KOTA KINABALU: The Dusun Begahak people in Lahad Datu are crying foul over what they claim as unfair treatment of indigenous people by the state government, past and present, after their ancestral land was given to Felda.
Speaking to FMT, Robin Balud, a representative of the small community, said the conflict started 36 years ago when the then Berjaya government decided to grant 120,000ha of prime agricultural land in Tungku to Felda.
“Somehow, the land also included some 2,400ha of our native customary right (NCR) land.
“This is where we hunt, farm, live and bury our dead. We have been here for generations and there are still signs indicating this is our NCR land under the Sabah Land Ordinance.
“We have developed this land in accordance with our lifestyle and we have always understood that this land will remain with our people and our future generations,” he said.
The Begahak are a minority group under the Dusun ethnic group. They number about 2,000 in total and live primarily in the Tungku area in Lahad Datu. They speak a distinct Dusun dialect and most work as farmers.
The 2,400ha land in Tungku has always been their home, even before the colonial era, although it was believed to be bigger because of the larger size of the community then.
Despite their continued pleas and objections, Balud said the state government gave Felda all the land, including the Begahak people’s NCR land, under a lease grant in 2013 through the Land and Survey Department.
He claimed the department was not ignorant of the Begahak’s claim over the 2,400ha of land. Balud said he, as the chairman of the movement to reclaim the land, had been sending the department letters to notify the officers in charge of the matter.
“We have been sending them letters every month since 2012. We urged the assistant collector of land revenue (ACLR) in Lahad Datu to go down to the ground and visit us so he could determine if our demand has any merit.
“We demanded that the proposed land title for Felda not to overlap our NCR land. By right, the ACLR should have visited the land we wanted before issuing the land title,” he said.
Unfortunately, for Balud and his community, the ACLR never showed up to carry out investigations despite the repeated pleading. Balud only obtained information about the land from Felda.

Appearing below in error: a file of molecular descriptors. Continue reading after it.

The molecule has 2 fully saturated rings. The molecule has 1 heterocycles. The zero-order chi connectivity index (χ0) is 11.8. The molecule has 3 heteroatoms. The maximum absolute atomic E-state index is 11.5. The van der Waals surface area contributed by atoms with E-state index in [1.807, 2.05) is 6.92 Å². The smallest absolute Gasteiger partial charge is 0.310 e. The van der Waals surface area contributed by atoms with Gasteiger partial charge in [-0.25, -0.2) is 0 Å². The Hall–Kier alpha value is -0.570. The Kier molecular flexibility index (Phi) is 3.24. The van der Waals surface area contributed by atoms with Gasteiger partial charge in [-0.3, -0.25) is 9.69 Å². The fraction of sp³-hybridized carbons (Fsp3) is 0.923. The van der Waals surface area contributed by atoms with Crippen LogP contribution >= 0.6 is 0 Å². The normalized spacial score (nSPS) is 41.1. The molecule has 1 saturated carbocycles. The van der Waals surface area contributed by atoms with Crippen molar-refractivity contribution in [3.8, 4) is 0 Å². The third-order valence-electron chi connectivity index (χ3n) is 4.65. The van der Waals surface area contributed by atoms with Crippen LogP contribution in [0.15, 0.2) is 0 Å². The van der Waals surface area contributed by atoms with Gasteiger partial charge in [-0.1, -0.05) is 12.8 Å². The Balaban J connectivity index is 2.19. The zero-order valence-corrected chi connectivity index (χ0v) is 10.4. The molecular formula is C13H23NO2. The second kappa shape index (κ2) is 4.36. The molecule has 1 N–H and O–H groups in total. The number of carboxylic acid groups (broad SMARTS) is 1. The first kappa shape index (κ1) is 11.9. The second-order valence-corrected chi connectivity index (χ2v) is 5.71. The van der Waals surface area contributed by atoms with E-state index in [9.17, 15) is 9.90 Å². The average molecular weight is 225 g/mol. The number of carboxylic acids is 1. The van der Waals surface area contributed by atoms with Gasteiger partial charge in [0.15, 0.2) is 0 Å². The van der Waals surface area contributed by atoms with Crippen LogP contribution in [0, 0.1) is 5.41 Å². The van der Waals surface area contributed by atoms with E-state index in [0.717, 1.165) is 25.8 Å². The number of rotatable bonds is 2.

By ignoring the requests from the community, Balud claimed the ACLR at the time had breached the Sabah Land Ordinance.
On top of that, he said the ACLR also failed to issue notice of the proposed land title, as required under the law, which would give the public the opportunity to challenge the land application.
“Why did the ACLR request the land report from Felda? It was as if Felda has the authority over the land, not ACLR.
“Naturally, Felda would want all the land, including our NCR land. In this, the government failed in its responsibility to take care of the indigenous people,” he said.
Balud said since 2013, he and his people have had a series of meetings with Felda to get back their land but was told that it was all up to the state government.
However, he said, Felda was open to isolating the Begahak’s NCR from their title.
“This thing has dragged on for too long already. We have proven the ACLR office has erred in giving Felda the land title without following the procedures under the land ordinance.
“I will never stop sending the letters even though I have been warned by an officer in the department not to send any more letters of inquiry or the letters will end up in the trash can.
“I don’t want to be prejudiced but I worry because the officers in charge of the case keep changing. I am old now, and who knows how long I can keep fighting like this.
“Thus, I hope the new state government will keep its election promise to take care of the natives by revisiting the issue and give us back our rights.”